Frozen TV dinners were invented in Nebraska.

In 1952, the sons of a Swedish immigrant, Gilbert and Clarke Swanson, changed the frozen food industry forever. Their father, Carl A. Swanson, left his sons with the largest food production company in the region when he passed away in 1949. Gilbert and Clarke Swanson began developing the idea of a frozen meal, complete with side dishes. In 1952, they released their first frozen TV dinner, which included turkey, peas, and cornbread in an aluminum container. The product’s name later changed, but any frozen meal is still commonly referred to as a TV dinner.

A worldwide tree-planting movement began in Nebraska.

Julius Sterling Morton proposed the idea of Arbor Day in 1872. He envisioned a holiday where people of all backgrounds would pause their usual work and plant trees. Morton’s idea included prizes for individuals and counties that planted the most trees. On April 10th, 1872, more than a million trees were planted on the first Arbor Day. Arbor Day was shifted to Morton’s birthday on April 2nd and became a state holiday in 1885. Now celebrated in many countries, the date of Arbor Day varies depending on the local climate.

Nebraska is in the middle of Tornado Alley.

Tornado Alley is a central region of the US affected by extreme weather due to a unique mix of climate conditions. Nebraska is located in the heart of Tornado Alley and experiences severe weather, such as tornadoes, every spring, summer, and sometimes fall.

Kool-Aid was invented in Nebraska.

Although America’s favorite powdered drink mix was not always a powder, it was invented in Nebraska.

Edwin E. Perkins created a syrup called “Fruit Smack” before inventing the powdered form of Kool-aid in 1927. He changed the formula to a powder for easier transportation. Perkins was known for being an inventor since childhood and would experiment with ingredients found in his mother’s kitchen.

In Lehigh, Nebraska, a lawmaker decided to ban the sale of doughnut holes in the 1800s. He believed it was outrageous for bakers to sell the middle parts of donuts. The law was eventually repealed, but it’s still difficult to find doughnut holes for sale in Lehigh.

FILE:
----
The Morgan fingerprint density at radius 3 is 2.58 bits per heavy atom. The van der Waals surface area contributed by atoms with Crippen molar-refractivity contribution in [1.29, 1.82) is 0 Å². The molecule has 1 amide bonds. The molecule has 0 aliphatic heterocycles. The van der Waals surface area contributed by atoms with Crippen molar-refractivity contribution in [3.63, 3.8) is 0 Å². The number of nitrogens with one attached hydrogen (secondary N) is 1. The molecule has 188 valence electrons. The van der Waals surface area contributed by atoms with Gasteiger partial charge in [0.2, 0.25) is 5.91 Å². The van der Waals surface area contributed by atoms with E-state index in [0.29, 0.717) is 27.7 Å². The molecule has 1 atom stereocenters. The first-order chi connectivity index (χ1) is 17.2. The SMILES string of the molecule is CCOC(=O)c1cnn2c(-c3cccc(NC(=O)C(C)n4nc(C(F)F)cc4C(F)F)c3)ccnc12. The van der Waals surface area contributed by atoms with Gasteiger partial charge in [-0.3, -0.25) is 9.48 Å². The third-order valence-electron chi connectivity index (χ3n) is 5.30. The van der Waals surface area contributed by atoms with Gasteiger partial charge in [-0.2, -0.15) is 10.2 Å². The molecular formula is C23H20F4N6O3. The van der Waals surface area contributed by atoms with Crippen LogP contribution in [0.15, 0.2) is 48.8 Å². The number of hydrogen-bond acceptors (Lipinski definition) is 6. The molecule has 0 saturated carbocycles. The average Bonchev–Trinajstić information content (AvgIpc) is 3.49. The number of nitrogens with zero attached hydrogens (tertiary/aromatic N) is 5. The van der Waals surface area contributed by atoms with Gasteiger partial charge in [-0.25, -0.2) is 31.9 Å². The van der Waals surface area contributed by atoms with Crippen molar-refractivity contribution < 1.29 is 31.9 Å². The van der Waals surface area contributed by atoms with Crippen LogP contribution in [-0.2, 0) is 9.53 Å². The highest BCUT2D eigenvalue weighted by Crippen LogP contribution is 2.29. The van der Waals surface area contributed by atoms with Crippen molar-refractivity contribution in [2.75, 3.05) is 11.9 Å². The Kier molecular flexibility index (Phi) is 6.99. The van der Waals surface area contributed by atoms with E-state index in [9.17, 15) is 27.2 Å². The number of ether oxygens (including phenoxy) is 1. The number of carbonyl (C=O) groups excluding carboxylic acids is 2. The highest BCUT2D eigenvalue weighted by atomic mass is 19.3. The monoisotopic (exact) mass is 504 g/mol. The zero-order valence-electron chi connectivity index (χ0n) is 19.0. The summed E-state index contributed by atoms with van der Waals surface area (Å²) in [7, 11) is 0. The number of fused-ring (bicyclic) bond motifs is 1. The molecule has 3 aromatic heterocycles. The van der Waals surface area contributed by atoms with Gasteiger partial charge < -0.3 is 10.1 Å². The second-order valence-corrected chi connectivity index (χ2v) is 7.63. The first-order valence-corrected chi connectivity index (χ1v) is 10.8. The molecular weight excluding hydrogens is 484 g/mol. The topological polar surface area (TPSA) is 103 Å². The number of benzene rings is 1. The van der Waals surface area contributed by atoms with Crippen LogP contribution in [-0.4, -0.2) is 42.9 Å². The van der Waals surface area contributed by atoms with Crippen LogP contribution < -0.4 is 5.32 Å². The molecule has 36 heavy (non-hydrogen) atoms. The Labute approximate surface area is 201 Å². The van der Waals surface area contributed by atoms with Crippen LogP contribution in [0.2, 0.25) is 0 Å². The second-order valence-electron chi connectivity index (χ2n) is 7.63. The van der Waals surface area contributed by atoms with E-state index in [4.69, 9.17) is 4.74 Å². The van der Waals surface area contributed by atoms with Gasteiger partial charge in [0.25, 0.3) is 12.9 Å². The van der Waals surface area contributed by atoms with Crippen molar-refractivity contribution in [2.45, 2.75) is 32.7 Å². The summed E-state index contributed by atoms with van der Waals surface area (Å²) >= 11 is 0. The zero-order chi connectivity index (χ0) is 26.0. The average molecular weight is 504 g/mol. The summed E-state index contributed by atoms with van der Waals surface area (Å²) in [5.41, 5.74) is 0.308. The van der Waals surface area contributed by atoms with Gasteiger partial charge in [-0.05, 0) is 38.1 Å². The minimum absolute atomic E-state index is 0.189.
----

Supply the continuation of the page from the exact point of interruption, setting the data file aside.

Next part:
Nebraska is not just known for its agriculture and cornfields. The state has produced iconic products such as Kool-aid and TV dinners. It also has a rich pioneer history that can be explored in various museums throughout the state.

FAQ

1. What is the capital city of Nebraska?

The capital city of Nebraska is Lincoln. It is the second-largest city in the state and home to the University of Nebraska-Lincoln, the state’s flagship public university.

2. What is Nebraska’s state nickname?

Nebraska’s state nickname is the Cornhusker State. This nickname comes from the state’s agricultural roots and its reputation as a major producer of corn.

3. What is the highest point in Nebraska?

The highest point in Nebraska is Panorama Point. It is located in Kimball County in the western part of the state and stands at an elevation of 5,424 feet (1,653 meters) above sea level.

4. What is Nebraska’s state bird?

Nebraska’s state bird is the Western Meadowlark. It is a medium-sized bird with a distinctive yellow breast and flute-like song. The Western Meadowlark is commonly found in grasslands and prairies throughout the state.

5. What is the population of Nebraska?

As of 2021, the population of Nebraska is approximately 1.9 million people. The largest city in the state is Omaha, with a population of over 460,000, followed by Lincoln with a population of over 280,000.

6. What is the significance of Chimney Rock?

Chimney Rock is a famous natural landmark located in western Nebraska. It was an important landmark for pioneers traveling on the Oregon Trail in the 19th century, serving as a guidepost for their journey westward. Today, Chimney Rock is a popular tourist attraction and a symbol of Nebraska’s pioneer history.